If you want to cut back on your outgoings, there are lots of ways you can save money, including:
- Saving energy – you can cut back on your energy bills, like electricity and gas, by only using them when you need to. Small things like turning off a light when you leave a room and turning off the tap when you are brushing your teeth can save a lot of money in the long-term
- Alter your shopping habits – try shopping at a cheaper store or buying the store’s own-brands to save money. If you find yourself buying a lot of ready meals, try cooking from scratch instead which is much cheaper (and healthier!)
- Make the most of discounts – if you are a student, try going to bars that have student nights or shops that offer a student discount instead
- Budget for presents – set aside a certain amount for birthday or Christmas presents per person and stick to it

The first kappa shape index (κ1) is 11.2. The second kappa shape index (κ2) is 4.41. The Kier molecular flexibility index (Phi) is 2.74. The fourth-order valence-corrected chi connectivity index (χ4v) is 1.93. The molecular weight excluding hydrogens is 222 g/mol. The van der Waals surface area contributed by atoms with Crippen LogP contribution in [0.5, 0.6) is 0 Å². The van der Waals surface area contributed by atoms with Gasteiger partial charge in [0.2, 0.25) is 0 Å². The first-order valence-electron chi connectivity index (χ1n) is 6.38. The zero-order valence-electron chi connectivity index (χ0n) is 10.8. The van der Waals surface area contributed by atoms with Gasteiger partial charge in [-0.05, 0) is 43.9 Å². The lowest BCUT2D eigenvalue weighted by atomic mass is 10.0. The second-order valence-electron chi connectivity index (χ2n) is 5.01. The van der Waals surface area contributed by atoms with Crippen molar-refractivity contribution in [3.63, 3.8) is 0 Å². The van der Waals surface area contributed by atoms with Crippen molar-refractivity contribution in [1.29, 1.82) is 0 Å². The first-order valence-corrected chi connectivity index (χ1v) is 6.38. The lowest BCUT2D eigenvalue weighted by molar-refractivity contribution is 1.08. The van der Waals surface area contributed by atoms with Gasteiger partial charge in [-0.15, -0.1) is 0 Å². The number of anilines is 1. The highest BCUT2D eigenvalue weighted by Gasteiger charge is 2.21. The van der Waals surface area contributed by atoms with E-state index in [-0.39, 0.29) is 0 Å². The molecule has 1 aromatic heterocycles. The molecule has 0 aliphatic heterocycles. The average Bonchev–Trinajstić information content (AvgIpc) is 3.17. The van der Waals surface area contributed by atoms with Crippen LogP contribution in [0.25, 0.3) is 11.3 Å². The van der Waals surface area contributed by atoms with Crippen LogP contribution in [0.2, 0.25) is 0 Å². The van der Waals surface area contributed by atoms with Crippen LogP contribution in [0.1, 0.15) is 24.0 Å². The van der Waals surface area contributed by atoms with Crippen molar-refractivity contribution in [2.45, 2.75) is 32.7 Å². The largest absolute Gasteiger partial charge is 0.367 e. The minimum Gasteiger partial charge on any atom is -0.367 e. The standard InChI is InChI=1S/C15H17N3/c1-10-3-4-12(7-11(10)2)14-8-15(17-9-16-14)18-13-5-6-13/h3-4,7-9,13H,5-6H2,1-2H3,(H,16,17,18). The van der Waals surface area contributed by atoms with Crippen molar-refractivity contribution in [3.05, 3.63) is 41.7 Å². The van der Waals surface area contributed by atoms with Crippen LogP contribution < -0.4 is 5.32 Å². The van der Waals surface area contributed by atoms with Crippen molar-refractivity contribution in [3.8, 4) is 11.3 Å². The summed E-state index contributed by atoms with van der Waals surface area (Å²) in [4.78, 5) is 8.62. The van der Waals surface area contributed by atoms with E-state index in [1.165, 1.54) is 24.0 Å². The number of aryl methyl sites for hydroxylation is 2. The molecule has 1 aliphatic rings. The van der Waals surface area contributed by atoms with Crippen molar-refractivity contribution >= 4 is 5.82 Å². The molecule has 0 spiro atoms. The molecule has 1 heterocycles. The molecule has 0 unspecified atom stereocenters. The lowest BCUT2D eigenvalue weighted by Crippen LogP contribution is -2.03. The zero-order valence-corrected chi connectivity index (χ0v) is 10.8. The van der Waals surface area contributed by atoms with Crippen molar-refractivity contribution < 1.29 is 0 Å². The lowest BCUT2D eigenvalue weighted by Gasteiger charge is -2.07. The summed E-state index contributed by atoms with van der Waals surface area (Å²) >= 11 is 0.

- Cancel subscriptions or Direct Debits that you no longer want or need
- Use price comparison websites – there’s one basic rule – whatever it is you’re looking for, there’s likely a site to help you find the cheapest price. They can help you compare dozens of prices in minutes
No excuses! There are plenty of ways to save money so sit down and spend some time thinking about how you can cut back on your outgoings and be strict with yourself!
If you are worried about getting into debt, please see the Debt section for information and advice. There is no need to panic– help is there for you but you should take action as soon as you can.
Long-Term and Shot-Term
When budgeting your money, you might want to think in the short-term, over the next few months, or in the long-term, maybe over the next few years. This helps you to plan your finances and prepare for your future, as well as your everyday expenses.